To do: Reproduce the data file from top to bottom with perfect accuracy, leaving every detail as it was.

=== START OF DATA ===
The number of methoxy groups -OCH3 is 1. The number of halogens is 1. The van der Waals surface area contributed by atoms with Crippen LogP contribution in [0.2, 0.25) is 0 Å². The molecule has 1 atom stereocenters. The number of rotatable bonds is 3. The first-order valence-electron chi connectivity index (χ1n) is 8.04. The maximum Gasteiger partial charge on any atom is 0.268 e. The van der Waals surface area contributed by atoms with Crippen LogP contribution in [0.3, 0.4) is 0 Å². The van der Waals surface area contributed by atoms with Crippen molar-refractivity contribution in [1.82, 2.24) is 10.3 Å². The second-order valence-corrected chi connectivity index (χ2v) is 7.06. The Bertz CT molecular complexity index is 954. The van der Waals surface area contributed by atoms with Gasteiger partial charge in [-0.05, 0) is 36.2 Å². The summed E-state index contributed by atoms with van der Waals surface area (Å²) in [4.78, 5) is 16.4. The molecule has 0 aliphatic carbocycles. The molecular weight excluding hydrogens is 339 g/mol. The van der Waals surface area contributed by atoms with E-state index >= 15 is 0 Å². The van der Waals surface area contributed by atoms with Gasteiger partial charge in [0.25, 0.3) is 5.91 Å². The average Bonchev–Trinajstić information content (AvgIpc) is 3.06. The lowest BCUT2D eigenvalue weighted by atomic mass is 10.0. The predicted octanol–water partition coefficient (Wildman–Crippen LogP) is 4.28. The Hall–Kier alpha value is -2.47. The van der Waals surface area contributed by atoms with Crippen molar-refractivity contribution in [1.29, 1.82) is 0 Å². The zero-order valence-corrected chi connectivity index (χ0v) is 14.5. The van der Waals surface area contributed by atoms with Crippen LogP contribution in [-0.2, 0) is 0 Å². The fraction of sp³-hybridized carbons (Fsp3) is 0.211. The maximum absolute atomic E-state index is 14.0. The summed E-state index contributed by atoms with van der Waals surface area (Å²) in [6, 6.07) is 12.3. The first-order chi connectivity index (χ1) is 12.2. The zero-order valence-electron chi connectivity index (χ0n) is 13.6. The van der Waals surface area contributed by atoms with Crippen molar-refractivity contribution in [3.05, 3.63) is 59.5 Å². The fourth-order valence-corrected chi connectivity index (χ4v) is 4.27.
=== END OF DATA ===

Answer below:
The number of methoxy groups -OCH3 is 1. The number of halogens is 1. The van der Waals surface area contributed by atoms with Crippen LogP contribution in [0.2, 0.25) is 0 Å². The molecule has 1 atom stereocenters. The number of rotatable bonds is 3. The first-order valence-electron chi connectivity index (χ1n) is 8.04. The maximum Gasteiger partial charge on any atom is 0.268 e. The van der Waals surface area contributed by atoms with Crippen LogP contribution in [0.3, 0.4) is 0 Å². The van der Waals surface area contributed by atoms with Crippen molar-refractivity contribution in [1.82, 2.24) is 10.3 Å². The second-order valence-corrected chi connectivity index (χ2v) is 7.06. The Bertz CT molecular complexity index is 954. The van der Waals surface area contributed by atoms with Gasteiger partial charge in [-0.05, 0) is 36.2 Å². The summed E-state index contributed by atoms with van der Waals surface area (Å²) in [4.78, 5) is 16.4. The molecule has 0 aliphatic carbocycles. The molecular weight excluding hydrogens is 339 g/mol. The van der Waals surface area contributed by atoms with E-state index >= 15 is 0 Å². The van der Waals surface area contributed by atoms with Gasteiger partial charge in [0.25, 0.3) is 5.91 Å². The average Bonchev–Trinajstić information content (AvgIpc) is 3.06. The lowest BCUT2D eigenvalue weighted by atomic mass is 10.0. The predicted octanol–water partition coefficient (Wildman–Crippen LogP) is 4.28. The Hall–Kier alpha value is -2.47. The van der Waals surface area contributed by atoms with Crippen molar-refractivity contribution in [1.29, 1.82) is 0 Å². The zero-order valence-corrected chi connectivity index (χ0v) is 14.5. The van der Waals surface area contributed by atoms with Crippen LogP contribution in [-0.2, 0) is 0 Å². The fraction of sp³-hybridized carbons (Fsp3) is 0.211. The maximum absolute atomic E-state index is 14.0. The summed E-state index contributed by atoms with van der Waals surface area (Å²) in [6, 6.07) is 12.3. The first-order chi connectivity index (χ1) is 12.2. The zero-order valence-electron chi connectivity index (χ0n) is 13.6. The van der Waals surface area contributed by atoms with Crippen molar-refractivity contribution in [3.05, 3.63) is 59.5 Å². The fourth-order valence-corrected chi connectivity index (χ4v) is 4.27.